T Nation

College Produces Dilberts

Can someone please explain to me how an individual can earn degree and nail a decent gpa and still be a functional idiot?

It has gotten to the point that getting a degree is like getting a credit card. If you have a pulse and show up you get some sheepskin.

This is a rant of mine because I am constantly interviewing sales people for my business and I am sick and tired of dealing with delusional idiots who have graduated from college and believe that they are worth a rock star’s salary when the have little experience and even less of a clue.

I have a word for all you fresh out of college, wet behind the ears punks, it’s called “WORK”! I don’t owe you shit because you haven’t done anything for me. In fact, you owe me for the opportunity to succeed because I have to take my time to train your dumb ass and undo all of the stupid shit your professors taught you. Professors, who by the way teach because they can’t hack it in the real world. Why sit in a classroom, get a mediocre wage, and worry about tenure when you could own your own business and write your own ticket. Think about it.

The top 4 salespeople at my company earn upwards of $250K per year and none of them graduated from college. Meanwhile the best performance from an individual with a college degree is about $50K. It barely pays for me to keep someone like that on board. The best part is the college kids all quit while the my non-degree earners have been breaking $100K per year like clockwork for the past 10 years.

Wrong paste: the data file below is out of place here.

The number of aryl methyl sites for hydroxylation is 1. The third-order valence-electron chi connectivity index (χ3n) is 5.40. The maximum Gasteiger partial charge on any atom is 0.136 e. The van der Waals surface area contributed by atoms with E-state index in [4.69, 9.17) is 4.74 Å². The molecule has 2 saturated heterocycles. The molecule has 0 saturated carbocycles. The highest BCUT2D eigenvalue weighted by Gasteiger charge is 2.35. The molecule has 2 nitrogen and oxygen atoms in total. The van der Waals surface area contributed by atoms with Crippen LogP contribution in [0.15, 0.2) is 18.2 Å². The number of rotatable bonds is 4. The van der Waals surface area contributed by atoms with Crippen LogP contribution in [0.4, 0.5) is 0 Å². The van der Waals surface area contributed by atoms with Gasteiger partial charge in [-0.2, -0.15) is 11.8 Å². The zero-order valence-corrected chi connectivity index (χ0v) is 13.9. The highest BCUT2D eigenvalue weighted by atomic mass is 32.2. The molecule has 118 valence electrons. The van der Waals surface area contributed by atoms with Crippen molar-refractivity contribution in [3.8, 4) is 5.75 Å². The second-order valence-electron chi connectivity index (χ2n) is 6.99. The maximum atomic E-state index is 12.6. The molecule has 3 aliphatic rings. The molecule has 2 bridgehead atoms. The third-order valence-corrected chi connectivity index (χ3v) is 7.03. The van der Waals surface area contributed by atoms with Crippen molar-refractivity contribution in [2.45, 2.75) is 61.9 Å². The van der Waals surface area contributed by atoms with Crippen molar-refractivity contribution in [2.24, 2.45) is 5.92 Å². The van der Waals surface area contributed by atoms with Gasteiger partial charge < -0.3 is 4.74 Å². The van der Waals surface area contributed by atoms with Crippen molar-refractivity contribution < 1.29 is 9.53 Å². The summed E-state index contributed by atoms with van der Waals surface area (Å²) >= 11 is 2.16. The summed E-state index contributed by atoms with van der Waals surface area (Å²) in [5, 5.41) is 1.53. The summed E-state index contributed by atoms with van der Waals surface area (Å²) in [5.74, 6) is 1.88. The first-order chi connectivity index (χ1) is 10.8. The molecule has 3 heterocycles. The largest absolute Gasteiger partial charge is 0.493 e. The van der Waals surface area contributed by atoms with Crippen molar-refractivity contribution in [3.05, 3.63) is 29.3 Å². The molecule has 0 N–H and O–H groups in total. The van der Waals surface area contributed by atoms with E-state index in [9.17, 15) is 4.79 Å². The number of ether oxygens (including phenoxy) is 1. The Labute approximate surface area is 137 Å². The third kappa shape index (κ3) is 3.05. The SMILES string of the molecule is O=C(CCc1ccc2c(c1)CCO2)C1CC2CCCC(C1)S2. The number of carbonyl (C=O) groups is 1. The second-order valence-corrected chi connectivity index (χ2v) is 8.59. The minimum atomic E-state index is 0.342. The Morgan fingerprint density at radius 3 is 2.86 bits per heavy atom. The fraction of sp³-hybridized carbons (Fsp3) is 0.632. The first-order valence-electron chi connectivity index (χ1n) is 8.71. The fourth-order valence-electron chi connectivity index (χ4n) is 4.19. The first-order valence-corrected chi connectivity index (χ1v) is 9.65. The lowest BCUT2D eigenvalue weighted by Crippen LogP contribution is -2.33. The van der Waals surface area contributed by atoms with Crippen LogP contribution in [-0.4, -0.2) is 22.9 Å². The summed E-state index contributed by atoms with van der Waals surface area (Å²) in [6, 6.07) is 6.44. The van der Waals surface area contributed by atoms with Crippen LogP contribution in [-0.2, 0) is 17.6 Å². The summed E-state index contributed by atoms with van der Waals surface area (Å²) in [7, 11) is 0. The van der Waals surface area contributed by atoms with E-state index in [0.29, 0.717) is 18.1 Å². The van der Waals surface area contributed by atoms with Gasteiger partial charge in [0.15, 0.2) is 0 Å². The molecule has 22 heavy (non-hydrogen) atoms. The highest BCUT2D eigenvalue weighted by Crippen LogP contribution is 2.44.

Here is the former occupations of my top sales people

  1. Green house assistant for a floral company.

  2. Brick stacker for a brick mfg.

  3. Receptionist at an auto dealership.

  4. Owner of a janitorial company.

Now I realize that these people were diamonds in the rough and not everybody can produce these type of results. However I am really down on young, single, college graduates. Give me a middle aged housewife, with 3 kids, a mortgage, and a laid off husband and I’ll show you how to create a sales superstar.

I place the blame squarely on the schools. You have people who have very little real world job experience outside of the university system setting the standards for the type of education that people need to get jobs in the real world. Further, they delude these poor young kids into thinking that a degree is like a golden ticket to Willy Wonka’s factory. Once they have it they are in. The real world says, you start at the bottom of the ladder again sucker and I train you to do the job I need. So as an employer I get stuck with an unprepared, disillusioned, graduate. The only person who wins here is the school.